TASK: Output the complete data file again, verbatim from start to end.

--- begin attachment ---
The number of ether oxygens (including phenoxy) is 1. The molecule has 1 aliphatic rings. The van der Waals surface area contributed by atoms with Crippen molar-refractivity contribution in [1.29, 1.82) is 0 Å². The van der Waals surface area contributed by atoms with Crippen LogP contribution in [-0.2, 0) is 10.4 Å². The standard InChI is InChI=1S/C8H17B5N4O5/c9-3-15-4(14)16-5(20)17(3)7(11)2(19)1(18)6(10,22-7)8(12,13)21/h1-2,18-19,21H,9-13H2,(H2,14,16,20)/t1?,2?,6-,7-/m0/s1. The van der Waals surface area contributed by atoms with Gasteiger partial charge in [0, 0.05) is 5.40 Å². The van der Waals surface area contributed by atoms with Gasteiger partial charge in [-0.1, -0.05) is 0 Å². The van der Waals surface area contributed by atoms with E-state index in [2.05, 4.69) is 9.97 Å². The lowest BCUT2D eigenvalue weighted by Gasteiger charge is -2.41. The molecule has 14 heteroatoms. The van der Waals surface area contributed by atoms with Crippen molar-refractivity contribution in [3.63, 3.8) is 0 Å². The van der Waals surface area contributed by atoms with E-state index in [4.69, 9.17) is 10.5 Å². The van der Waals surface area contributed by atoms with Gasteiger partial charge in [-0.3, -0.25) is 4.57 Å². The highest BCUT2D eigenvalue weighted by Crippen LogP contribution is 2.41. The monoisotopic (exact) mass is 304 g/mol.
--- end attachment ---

The number of ether oxygens (including phenoxy) is 1. The molecule has 1 aliphatic rings. The van der Waals surface area contributed by atoms with Crippen molar-refractivity contribution in [1.29, 1.82) is 0 Å². The van der Waals surface area contributed by atoms with Crippen LogP contribution in [-0.2, 0) is 10.4 Å². The standard InChI is InChI=1S/C8H17B5N4O5/c9-3-15-4(14)16-5(20)17(3)7(11)2(19)1(18)6(10,22-7)8(12,13)21/h1-2,18-19,21H,9-13H2,(H2,14,16,20)/t1?,2?,6-,7-/m0/s1. The van der Waals surface area contributed by atoms with Gasteiger partial charge in [0, 0.05) is 5.40 Å². The van der Waals surface area contributed by atoms with Gasteiger partial charge in [-0.1, -0.05) is 0 Å². The van der Waals surface area contributed by atoms with E-state index in [2.05, 4.69) is 9.97 Å². The lowest BCUT2D eigenvalue weighted by Gasteiger charge is -2.41. The molecule has 14 heteroatoms. The van der Waals surface area contributed by atoms with Crippen molar-refractivity contribution in [3.63, 3.8) is 0 Å². The van der Waals surface area contributed by atoms with E-state index in [4.69, 9.17) is 10.5 Å². The van der Waals surface area contributed by atoms with Gasteiger partial charge in [-0.3, -0.25) is 4.57 Å². The highest BCUT2D eigenvalue weighted by Crippen LogP contribution is 2.41. The monoisotopic (exact) mass is 304 g/mol.